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First, have your feet measured. Remember when they used to do that? If you need wide shoes or boots like I do, then do yourself a favor and buy another size wider to be sure. Five years ago I wore the standard 11D. Now I buy some shoes in 11.5 or 12 up to widths of 4E. Feet change over time, too especially as you get older.
If you have any doubt about a shoe or boot fitting, try the next size up and use thicker socks if that is what it takes. You don’t want your heels slipping out of the back of the footwear, but you don’t want them rubbing anywhere on your feet either. If you are buying boots for hiking, working, hunting, or such, make sure the soles are sewn onto the upper construction of the shoe. Every boot that I have used in which the soles were glued on has come apart in time. Don’t be fooled by fake stitches on foot bed soles either. Sometimes those are just molded plastic and won’t last.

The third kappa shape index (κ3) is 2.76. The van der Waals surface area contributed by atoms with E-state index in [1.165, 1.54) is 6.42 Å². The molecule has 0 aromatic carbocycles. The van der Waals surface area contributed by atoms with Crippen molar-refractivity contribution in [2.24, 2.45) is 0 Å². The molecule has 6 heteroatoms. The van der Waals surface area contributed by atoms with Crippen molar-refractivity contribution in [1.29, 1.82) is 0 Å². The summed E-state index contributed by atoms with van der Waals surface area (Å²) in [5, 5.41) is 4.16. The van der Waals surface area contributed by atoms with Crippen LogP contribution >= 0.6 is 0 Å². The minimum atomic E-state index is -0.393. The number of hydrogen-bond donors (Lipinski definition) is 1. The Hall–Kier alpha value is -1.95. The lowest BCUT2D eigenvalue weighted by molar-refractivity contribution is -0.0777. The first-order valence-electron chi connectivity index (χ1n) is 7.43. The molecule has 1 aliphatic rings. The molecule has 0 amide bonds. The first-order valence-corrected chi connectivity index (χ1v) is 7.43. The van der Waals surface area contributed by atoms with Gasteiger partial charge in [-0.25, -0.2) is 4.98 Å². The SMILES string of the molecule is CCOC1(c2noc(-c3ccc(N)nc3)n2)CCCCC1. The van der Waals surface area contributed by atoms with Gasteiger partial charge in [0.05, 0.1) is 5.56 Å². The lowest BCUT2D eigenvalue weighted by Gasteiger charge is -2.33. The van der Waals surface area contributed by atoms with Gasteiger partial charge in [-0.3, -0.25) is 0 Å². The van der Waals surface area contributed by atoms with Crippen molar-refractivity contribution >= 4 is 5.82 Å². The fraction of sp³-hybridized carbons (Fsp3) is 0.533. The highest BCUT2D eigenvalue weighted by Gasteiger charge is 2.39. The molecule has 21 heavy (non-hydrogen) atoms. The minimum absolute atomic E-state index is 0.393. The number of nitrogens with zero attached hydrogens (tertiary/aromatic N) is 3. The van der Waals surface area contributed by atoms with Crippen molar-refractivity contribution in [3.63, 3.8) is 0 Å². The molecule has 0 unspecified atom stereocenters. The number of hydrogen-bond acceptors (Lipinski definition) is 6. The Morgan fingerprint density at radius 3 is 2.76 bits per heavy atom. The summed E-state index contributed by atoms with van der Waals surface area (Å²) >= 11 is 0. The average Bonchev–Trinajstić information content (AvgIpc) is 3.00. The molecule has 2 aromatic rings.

In terms of shoe materials, everybody has their favorites. I buy only leather in hunting-outdoor boots that are lace up. I buy rubber or synthetic bottoms with neoprene uppers for water wading and mud boots. For athletic shoes we are limited to various forms of nylons or other synthetics often with plastic or “rubberized” soles. If in doubt, don’t ask the “Big Box Shoe Salesperson” that worked in automotive yesterday, but ask around to your family, friends, or other contacts what brands, types, styles, and materials have given them good service. If you buy cheap, you get cheap. So here is my suggested list of the types or styles of shoes or boots you will need for serious survival scenarios. I am sure you have other suggestions, too. Occasionally I will honestly mention brand names, because I paid for them and they work.